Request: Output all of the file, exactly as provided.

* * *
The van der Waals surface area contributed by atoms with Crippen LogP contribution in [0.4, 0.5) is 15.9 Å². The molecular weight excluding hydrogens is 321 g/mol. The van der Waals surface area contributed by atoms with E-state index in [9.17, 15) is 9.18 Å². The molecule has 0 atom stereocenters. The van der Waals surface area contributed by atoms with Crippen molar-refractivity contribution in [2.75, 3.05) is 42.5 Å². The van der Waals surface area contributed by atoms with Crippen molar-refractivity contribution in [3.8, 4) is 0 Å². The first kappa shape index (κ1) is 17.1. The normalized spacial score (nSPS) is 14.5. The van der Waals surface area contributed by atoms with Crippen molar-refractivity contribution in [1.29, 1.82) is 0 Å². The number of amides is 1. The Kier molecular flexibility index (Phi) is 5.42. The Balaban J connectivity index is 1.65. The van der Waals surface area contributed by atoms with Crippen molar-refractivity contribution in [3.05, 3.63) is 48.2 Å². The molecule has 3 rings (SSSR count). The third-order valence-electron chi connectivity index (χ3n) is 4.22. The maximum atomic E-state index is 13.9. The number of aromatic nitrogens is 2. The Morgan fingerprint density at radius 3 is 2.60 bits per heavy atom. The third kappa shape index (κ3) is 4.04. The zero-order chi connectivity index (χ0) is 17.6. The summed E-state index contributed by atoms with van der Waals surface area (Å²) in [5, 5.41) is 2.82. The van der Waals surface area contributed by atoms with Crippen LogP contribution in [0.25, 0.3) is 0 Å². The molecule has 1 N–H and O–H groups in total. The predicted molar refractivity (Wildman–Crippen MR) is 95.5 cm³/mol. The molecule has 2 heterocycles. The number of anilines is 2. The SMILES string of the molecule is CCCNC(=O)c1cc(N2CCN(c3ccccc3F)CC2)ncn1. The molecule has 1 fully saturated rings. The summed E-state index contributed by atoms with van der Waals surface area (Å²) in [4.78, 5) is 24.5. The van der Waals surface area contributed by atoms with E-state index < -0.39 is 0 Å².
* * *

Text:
The van der Waals surface area contributed by atoms with Crippen LogP contribution in [0.4, 0.5) is 15.9 Å². The molecular weight excluding hydrogens is 321 g/mol. The van der Waals surface area contributed by atoms with E-state index in [9.17, 15) is 9.18 Å². The molecule has 0 atom stereocenters. The van der Waals surface area contributed by atoms with Crippen molar-refractivity contribution in [2.75, 3.05) is 42.5 Å². The van der Waals surface area contributed by atoms with Crippen molar-refractivity contribution in [3.8, 4) is 0 Å². The first kappa shape index (κ1) is 17.1. The normalized spacial score (nSPS) is 14.5. The van der Waals surface area contributed by atoms with Crippen molar-refractivity contribution in [1.29, 1.82) is 0 Å². The number of amides is 1. The Kier molecular flexibility index (Phi) is 5.42. The Balaban J connectivity index is 1.65. The van der Waals surface area contributed by atoms with Crippen molar-refractivity contribution in [3.05, 3.63) is 48.2 Å². The molecule has 3 rings (SSSR count). The third-order valence-electron chi connectivity index (χ3n) is 4.22. The maximum atomic E-state index is 13.9. The number of aromatic nitrogens is 2. The Morgan fingerprint density at radius 3 is 2.60 bits per heavy atom. The third kappa shape index (κ3) is 4.04. The zero-order chi connectivity index (χ0) is 17.6. The summed E-state index contributed by atoms with van der Waals surface area (Å²) in [5, 5.41) is 2.82. The van der Waals surface area contributed by atoms with Crippen LogP contribution in [0.25, 0.3) is 0 Å². The molecule has 1 N–H and O–H groups in total. The predicted molar refractivity (Wildman–Crippen MR) is 95.5 cm³/mol. The molecule has 2 heterocycles. The number of anilines is 2. The SMILES string of the molecule is CCCNC(=O)c1cc(N2CCN(c3ccccc3F)CC2)ncn1. The molecule has 1 fully saturated rings. The summed E-state index contributed by atoms with van der Waals surface area (Å²) in [4.78, 5) is 24.5. The van der Waals surface area contributed by atoms with E-state index < -0.39 is 0 Å².